Download e-book The Common Core: Building Vocabulary Concept and Skills

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All these provided opportunities for embedded literacy instruction. For bell ringers , Jason assigned short paragraphs from a textbook or from other sources. Students read the paragraph, answered direct questions, and underlined the evidence in the text that supported their answers. Initially, he asked questions directly from the text; students could easily find and underline the answers.

Gradually, he assigned longer passages of text and posed questions that forced students to analyze, compare, or infer. They continued to identify the parts of the text that led them to reach their conclusions, but now the text did not provide exact answers to the questions. The purpose of the bell ringers was not to review content from the previous class.

Text sets: Building blocks of background knowledge | The Thomas B. Fordham Institute

Rather, students were required to think about concepts in a new way or to learn a new concept. To reinforce the literacy component, however, he could add one or two text-related questions such as:. The idea is for the text to support, challenge, or explore the classroom concepts in a thought-provoking way. Jason also adjusted his note-taking techniques in class.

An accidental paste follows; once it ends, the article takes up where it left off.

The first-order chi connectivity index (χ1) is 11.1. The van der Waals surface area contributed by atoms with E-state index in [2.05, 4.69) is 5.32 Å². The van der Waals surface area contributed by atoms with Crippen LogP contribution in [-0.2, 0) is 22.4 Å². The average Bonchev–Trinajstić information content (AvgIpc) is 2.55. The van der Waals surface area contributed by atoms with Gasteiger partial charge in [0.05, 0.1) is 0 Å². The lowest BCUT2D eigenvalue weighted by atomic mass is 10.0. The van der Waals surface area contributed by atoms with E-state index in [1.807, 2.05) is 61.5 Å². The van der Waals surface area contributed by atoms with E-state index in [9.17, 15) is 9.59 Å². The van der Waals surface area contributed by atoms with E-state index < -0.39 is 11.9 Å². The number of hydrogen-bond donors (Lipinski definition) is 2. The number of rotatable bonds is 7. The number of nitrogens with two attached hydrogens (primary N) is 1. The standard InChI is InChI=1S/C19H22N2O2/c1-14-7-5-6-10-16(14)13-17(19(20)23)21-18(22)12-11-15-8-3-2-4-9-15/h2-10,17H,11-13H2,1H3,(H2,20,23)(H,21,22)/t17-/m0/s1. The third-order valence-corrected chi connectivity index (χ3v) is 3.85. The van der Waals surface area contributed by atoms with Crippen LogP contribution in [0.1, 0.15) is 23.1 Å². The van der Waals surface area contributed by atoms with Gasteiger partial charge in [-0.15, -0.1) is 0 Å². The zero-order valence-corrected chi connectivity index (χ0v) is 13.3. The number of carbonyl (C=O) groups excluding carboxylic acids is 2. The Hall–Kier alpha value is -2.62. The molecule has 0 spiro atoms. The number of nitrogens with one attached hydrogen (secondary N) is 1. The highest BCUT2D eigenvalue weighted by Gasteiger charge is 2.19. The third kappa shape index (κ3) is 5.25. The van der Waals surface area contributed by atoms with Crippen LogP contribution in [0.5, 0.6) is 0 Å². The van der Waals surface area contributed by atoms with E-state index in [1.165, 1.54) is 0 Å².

He was already using graphic organizers or note-taking guides for mini-lectures. He noticed opportunities for students to use these tools when they were watching videos or reading.

ELA Tools Aligned to Common Core Standards

One of his favorites was note-taking matrices. In one activity, he wanted his students to consider the environmental impact of sources of energy. He provided students with a matrix and had them do research to complete the chart and reach a conclusion about the most environmentally friendly energy source. Students work together to develop deeper learning.

To promote vocabulary and concept development, Jason used a Guess and Adjust activity. For the first sentence, identify the main idea about the entire article hint: re-read the introductory and concluding paragraphs. For the next three sentences, write down the supporting details that you find in the article hint: notice that your article is divided into three sections; use each of these sections to write your three sentences.

For your last sentence, explain what is important about this article hint: think about why this topic is important. As students became more adept at summarizing, Jason could stop giving hints and specific parameters.

The Beginnings of Common Core State Standards